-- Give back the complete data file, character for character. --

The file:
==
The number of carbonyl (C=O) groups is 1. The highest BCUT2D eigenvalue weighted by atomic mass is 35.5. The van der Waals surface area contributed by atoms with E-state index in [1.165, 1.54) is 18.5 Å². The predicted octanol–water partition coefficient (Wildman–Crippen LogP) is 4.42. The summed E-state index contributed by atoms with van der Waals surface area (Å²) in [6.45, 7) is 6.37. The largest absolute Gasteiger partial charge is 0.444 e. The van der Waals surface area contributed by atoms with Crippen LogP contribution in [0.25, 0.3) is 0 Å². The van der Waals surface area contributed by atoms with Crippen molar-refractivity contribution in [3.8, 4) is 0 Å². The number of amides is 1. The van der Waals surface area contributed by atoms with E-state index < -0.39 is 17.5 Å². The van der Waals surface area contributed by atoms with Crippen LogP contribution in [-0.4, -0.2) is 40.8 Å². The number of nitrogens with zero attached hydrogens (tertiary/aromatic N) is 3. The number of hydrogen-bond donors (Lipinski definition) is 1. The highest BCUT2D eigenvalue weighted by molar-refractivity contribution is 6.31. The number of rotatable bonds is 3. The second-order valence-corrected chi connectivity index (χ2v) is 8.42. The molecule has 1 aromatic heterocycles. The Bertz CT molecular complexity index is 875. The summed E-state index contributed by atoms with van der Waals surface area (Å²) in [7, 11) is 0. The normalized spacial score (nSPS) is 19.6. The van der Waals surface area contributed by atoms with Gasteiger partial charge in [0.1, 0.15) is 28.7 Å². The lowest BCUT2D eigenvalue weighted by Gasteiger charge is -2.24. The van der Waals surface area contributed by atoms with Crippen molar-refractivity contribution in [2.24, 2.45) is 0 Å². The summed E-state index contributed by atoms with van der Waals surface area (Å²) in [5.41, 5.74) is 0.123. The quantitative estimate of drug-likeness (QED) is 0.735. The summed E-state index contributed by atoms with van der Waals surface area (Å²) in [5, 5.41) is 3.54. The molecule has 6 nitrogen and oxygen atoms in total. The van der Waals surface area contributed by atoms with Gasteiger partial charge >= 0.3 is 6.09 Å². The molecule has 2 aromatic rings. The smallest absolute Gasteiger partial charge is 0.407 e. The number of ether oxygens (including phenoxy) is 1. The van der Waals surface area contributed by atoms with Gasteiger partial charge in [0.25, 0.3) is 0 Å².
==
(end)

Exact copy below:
The number of carbonyl (C=O) groups is 1. The highest BCUT2D eigenvalue weighted by atomic mass is 35.5. The van der Waals surface area contributed by atoms with E-state index in [1.165, 1.54) is 18.5 Å². The predicted octanol–water partition coefficient (Wildman–Crippen LogP) is 4.42. The summed E-state index contributed by atoms with van der Waals surface area (Å²) in [6.45, 7) is 6.37. The largest absolute Gasteiger partial charge is 0.444 e. The van der Waals surface area contributed by atoms with Crippen LogP contribution in [0.25, 0.3) is 0 Å². The van der Waals surface area contributed by atoms with Crippen molar-refractivity contribution in [3.8, 4) is 0 Å². The number of amides is 1. The van der Waals surface area contributed by atoms with E-state index < -0.39 is 17.5 Å². The van der Waals surface area contributed by atoms with Crippen LogP contribution in [-0.4, -0.2) is 40.8 Å². The number of nitrogens with zero attached hydrogens (tertiary/aromatic N) is 3. The number of hydrogen-bond donors (Lipinski definition) is 1. The highest BCUT2D eigenvalue weighted by molar-refractivity contribution is 6.31. The number of rotatable bonds is 3. The second-order valence-corrected chi connectivity index (χ2v) is 8.42. The molecule has 1 aromatic heterocycles. The Bertz CT molecular complexity index is 875. The summed E-state index contributed by atoms with van der Waals surface area (Å²) in [7, 11) is 0. The normalized spacial score (nSPS) is 19.6. The van der Waals surface area contributed by atoms with Gasteiger partial charge in [0.1, 0.15) is 28.7 Å². The lowest BCUT2D eigenvalue weighted by Gasteiger charge is -2.24. The van der Waals surface area contributed by atoms with Crippen molar-refractivity contribution in [2.24, 2.45) is 0 Å². The summed E-state index contributed by atoms with van der Waals surface area (Å²) in [5.41, 5.74) is 0.123. The quantitative estimate of drug-likeness (QED) is 0.735. The summed E-state index contributed by atoms with van der Waals surface area (Å²) in [5, 5.41) is 3.54. The molecule has 6 nitrogen and oxygen atoms in total. The van der Waals surface area contributed by atoms with Gasteiger partial charge >= 0.3 is 6.09 Å². The molecule has 2 aromatic rings. The smallest absolute Gasteiger partial charge is 0.407 e. The number of ether oxygens (including phenoxy) is 1. The van der Waals surface area contributed by atoms with Gasteiger partial charge in [0.25, 0.3) is 0 Å².